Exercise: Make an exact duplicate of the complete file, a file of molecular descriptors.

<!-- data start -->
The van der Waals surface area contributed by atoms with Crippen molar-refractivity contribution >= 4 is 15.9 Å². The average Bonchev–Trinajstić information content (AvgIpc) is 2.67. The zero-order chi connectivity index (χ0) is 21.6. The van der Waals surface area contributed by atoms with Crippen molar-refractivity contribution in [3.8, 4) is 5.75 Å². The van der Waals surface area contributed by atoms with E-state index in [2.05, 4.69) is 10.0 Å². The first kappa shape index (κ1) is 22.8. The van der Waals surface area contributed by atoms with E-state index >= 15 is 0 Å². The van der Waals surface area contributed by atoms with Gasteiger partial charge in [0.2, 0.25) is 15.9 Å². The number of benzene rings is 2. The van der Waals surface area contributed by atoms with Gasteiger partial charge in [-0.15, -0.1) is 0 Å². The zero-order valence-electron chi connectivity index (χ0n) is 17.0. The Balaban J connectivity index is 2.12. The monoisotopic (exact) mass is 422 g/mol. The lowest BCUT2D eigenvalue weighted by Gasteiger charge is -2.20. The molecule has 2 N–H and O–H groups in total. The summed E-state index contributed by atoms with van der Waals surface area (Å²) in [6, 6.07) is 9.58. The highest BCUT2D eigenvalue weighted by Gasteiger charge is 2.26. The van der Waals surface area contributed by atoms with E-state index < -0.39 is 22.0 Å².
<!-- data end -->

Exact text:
The van der Waals surface area contributed by atoms with Crippen molar-refractivity contribution >= 4 is 15.9 Å². The average Bonchev–Trinajstić information content (AvgIpc) is 2.67. The zero-order chi connectivity index (χ0) is 21.6. The van der Waals surface area contributed by atoms with Crippen molar-refractivity contribution in [3.8, 4) is 5.75 Å². The van der Waals surface area contributed by atoms with E-state index in [2.05, 4.69) is 10.0 Å². The first kappa shape index (κ1) is 22.8. The van der Waals surface area contributed by atoms with E-state index >= 15 is 0 Å². The van der Waals surface area contributed by atoms with Gasteiger partial charge in [0.2, 0.25) is 15.9 Å². The number of benzene rings is 2. The van der Waals surface area contributed by atoms with Gasteiger partial charge in [-0.15, -0.1) is 0 Å². The zero-order valence-electron chi connectivity index (χ0n) is 17.0. The Balaban J connectivity index is 2.12. The monoisotopic (exact) mass is 422 g/mol. The lowest BCUT2D eigenvalue weighted by Gasteiger charge is -2.20. The molecule has 2 N–H and O–H groups in total. The summed E-state index contributed by atoms with van der Waals surface area (Å²) in [6, 6.07) is 9.58. The highest BCUT2D eigenvalue weighted by Gasteiger charge is 2.26. The van der Waals surface area contributed by atoms with E-state index < -0.39 is 22.0 Å².